Link | Posted on Aug 26, 2016 at 17:25 UTC as 3rd comment | 2 replies

So we have a graphics on top of this artice but I cannot make any sense out of it in the context of this article, and unfortunately it is not referenced or explained in the DPReview article either. What's "bpp", for example?

From what I see in this comparison I'd conclude "JPEG420 is the best compression method", but that's not what the article is talking abount. Is it just an "Oh we need some image about compression" placeholder?

Link | Posted on Aug 26, 2016 at 16:50 UTC as 3rd comment
On article This vibrant hyper-lapse shows off New York in 8K (69 comments in total)

4K is not enough, huh? But besides the fact that vimeo only plays it at 4K I wonder how many of you are actually able to appreciate it at this resolution...
I for one only have a WUXGA (1920x1200) monitor and I'm happy with it.

The video itself is a bit too "flashy" for my liking, but contains several very nice shots and ideas. I wonder what techniques were used to move the camera steadily around the monuments. A camera on rails I'd guess.

Link | Posted on Aug 26, 2016 at 16:29 UTC as 25th comment
On article SpaceVR wants you to see the earth from space, in VR (13 comments in total)

Another strange product idea which does'nt really make sense to me.

Space images are cool, definitely. But most of the really cool ones (imho) highlight certain structures or processes (like algea bloom) in a certain area, or they are giant mosaics. Now, here we have a 4K camera for 180°. Depending on the satellite's orbit height this means only 4K are covered with the earth surface - or less. Don't think this is detailed enough to convince. Plus the image would probably look rather dull (due to atmosphere) just like the one shown above, unless digitally enhanced.

I wonder what the advantage of this is over Google Earth ... where I can view any part of the world whenever I want, and at any zoom level.

And last but not least, isn't Oculus Rift & Co. all about a 3D experience? You cannot deliver this with a conventional panorama camera, nor does it make sense without any foreground objects. So VR glasses seem overkill to me for this.

Link | Posted on Aug 12, 2016 at 17:30 UTC as 9th comment | 1 reply
On article Highlight reel: top video trends from NAB 2016 (38 comments in total)

8K is ~34MP, correct? Which means that none of my current cameras, including the 24MP D750 comes anywhere close to create even stills in this resolution. Not that I would need to ...

And besides, with 6500€ and upwards 4K beamers are still so expensive that I doubt I as a hobby photographer will be able to project any 8K(!) content - even just pictures - to a larger audience within the next 5 years without going bancrupt.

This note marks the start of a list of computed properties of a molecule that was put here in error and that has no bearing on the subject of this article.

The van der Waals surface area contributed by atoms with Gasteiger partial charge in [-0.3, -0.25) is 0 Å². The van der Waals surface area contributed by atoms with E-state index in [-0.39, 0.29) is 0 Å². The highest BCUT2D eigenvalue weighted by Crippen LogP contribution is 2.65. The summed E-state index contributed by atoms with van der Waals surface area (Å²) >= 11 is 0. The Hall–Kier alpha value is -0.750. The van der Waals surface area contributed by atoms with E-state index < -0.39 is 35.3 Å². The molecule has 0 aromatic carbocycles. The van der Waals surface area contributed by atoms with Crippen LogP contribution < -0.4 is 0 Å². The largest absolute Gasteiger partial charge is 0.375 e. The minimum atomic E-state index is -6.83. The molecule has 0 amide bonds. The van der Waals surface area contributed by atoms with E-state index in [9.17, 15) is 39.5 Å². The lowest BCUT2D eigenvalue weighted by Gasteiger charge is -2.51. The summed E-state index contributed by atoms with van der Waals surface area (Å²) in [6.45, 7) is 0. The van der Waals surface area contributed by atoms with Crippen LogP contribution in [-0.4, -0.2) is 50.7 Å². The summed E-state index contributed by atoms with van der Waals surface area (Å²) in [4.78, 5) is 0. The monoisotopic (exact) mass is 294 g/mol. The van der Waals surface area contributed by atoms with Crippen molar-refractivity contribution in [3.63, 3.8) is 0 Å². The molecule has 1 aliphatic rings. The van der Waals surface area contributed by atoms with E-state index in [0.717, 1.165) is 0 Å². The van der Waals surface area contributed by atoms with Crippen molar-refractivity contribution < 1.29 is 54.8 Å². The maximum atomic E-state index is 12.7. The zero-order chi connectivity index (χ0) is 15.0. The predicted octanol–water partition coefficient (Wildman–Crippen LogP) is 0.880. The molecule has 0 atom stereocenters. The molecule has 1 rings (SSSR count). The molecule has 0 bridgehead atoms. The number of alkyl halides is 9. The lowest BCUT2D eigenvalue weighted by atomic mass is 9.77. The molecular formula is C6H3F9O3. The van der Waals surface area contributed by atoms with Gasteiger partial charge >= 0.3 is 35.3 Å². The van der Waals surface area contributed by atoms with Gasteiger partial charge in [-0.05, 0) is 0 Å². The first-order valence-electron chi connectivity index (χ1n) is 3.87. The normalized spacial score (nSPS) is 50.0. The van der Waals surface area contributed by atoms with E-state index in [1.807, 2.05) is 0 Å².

Sounds like a future that might or might not affect me in 10 years ... that is, if my eyes are still good enough by then ...

Link | Posted on Apr 26, 2016 at 16:38 UTC as 4th comment
In reply to:

Joseph S Wisniewski: "The multiple perspectives captured mean you can generate 3D images or video from every shot at any desired parallax disparity"

Except that single point cameras are essentially useless for 3D video, because the occlusion is only correct from the single viewpoint. Moving the viewpoint means that you now need background that was blocked from the single viewpoint.

The end result is that the images look like bad automatic 3D conversions, until a skilled artist retouches all occluded areas.

Exactly. The light field cameras should not be seen as "single point cameras", they can be best compared to an array of cameras mounted next to above above each other, and in post you can choose the perspective of the one you like most or choose two of them for a 3D effect.

Link | Posted on Apr 22, 2016 at 21:41 UTC

To the calculations and assumptions done by dpreview. I agree that this video beast likely has (an needs to have) an excess of resolution in order to give the editor a real choice for focus.

WIth the Lytro Illum you could refocus your image to any point, but there was only a limited range in which the image was anything like sharp. (It had two maxima at depth -4 and +4 with a local minimum at ±0 where the image was just acceptable, but not really good. This left me with no real choice where to put my subjects if I wanted them to be sharp (~-6 to -2 and/or 2 to +6, roughly).
Excess resolution would give me the freedom to re-focus on anything from, lets say, -10 to +10 and still have an acceptable sharpness.

P.S. They Lytro Illum did not have a spatial resolution of 5MP! The spatial resolution is nowhere officially stated (afaik) and the camera can only export rather soft 4MP JPG files, the effective resolution is ~2MP in ideal conditions.

Link | Posted on Apr 22, 2016 at 21:37 UTC as 9th comment | 1 reply
In reply to:

vscd: Big words agains. We already heard them on still photography.

> common sense says that this monster will one day fit in the palm of your hand.

Not as long as physical laws are valid.

Getting an idea of the 3D scene and therefore the mentioned perspective shift, all this only works if the camera is able to look at the object from sufficiently different angles.
You wouldn't get any serious parallax from a camera with a 1cm front lens. The parallax of the Lytro Illum (~4 cm maybe) is already rather limited compared to the human eye.
And although there will surely be further advances in miniaturizing servers and storage I doubt you will get a camera with these specs town to the size of a common DSLR. Maybe down to the size of a "normal" studio movie camera, which would be sufficient.